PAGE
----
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    Water in Russia’s Lake Baikal Falls Below Critical Level

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    The level of water in Lake Baikal continues to decline due to the water shortage, with the last few days witnessing the level drop to 455.91 meters, which is 9 centimeters below the critical level.

    The level of water in Lake Baikal continues to decline due to the water shortage, with the last few days witnessing the level drop to 455.91 meters, which is 9 centimeters below the critical level, a representative of the working group of the Government Commission on the Prevention of Emergencies said on Wednesday.

    At the end of the 20th century Lake Baikal entered a prolonged period of water supply shortage, which could last up to 22-24 years. This means that during this period the annual influx of water into the lake is 10-15% less than the mean annual value should be.

    "The water level in the lake is still falling, it is now at the level of 455.91 meters," the representative said.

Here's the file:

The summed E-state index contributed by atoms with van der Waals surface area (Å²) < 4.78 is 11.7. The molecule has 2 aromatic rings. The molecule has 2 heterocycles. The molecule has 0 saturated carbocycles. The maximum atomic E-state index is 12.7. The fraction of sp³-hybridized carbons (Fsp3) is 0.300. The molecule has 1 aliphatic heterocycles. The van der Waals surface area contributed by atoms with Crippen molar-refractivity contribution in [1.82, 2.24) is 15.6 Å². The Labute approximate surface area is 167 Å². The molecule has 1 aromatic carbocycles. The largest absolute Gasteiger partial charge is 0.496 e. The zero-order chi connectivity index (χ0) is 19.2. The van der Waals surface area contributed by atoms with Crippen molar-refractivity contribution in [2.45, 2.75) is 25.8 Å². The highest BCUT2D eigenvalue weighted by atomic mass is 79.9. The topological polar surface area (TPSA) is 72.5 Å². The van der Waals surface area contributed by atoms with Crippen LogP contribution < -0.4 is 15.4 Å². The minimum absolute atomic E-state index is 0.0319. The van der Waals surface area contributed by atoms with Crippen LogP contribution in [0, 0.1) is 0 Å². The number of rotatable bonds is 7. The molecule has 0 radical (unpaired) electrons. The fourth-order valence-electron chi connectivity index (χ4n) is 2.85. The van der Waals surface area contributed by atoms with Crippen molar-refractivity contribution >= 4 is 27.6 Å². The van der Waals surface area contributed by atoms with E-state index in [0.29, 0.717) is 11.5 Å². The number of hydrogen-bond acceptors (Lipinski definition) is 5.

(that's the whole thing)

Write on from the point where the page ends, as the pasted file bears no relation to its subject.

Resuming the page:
At present, the level of Lake Baikal is limited by a provision of the Government of Russian Federation passed on March 26, 2001 №234. The document sets the acceptable minimum level of water at 456 meters, and the maximum at 457 meters.

    However, it was reported that the water level defined by this provision, especially its lowest level, has no serious validity behind it.

    According to the Russian Emergency Situations Ministry, the flow of water into the lake in the summer and autumn of 2014 was only 67% of the normal level. The Russian government has declared the Irkutsk region and Buryatia as ‘high alert’ zones, in connection with the lake’s extremely low water level.


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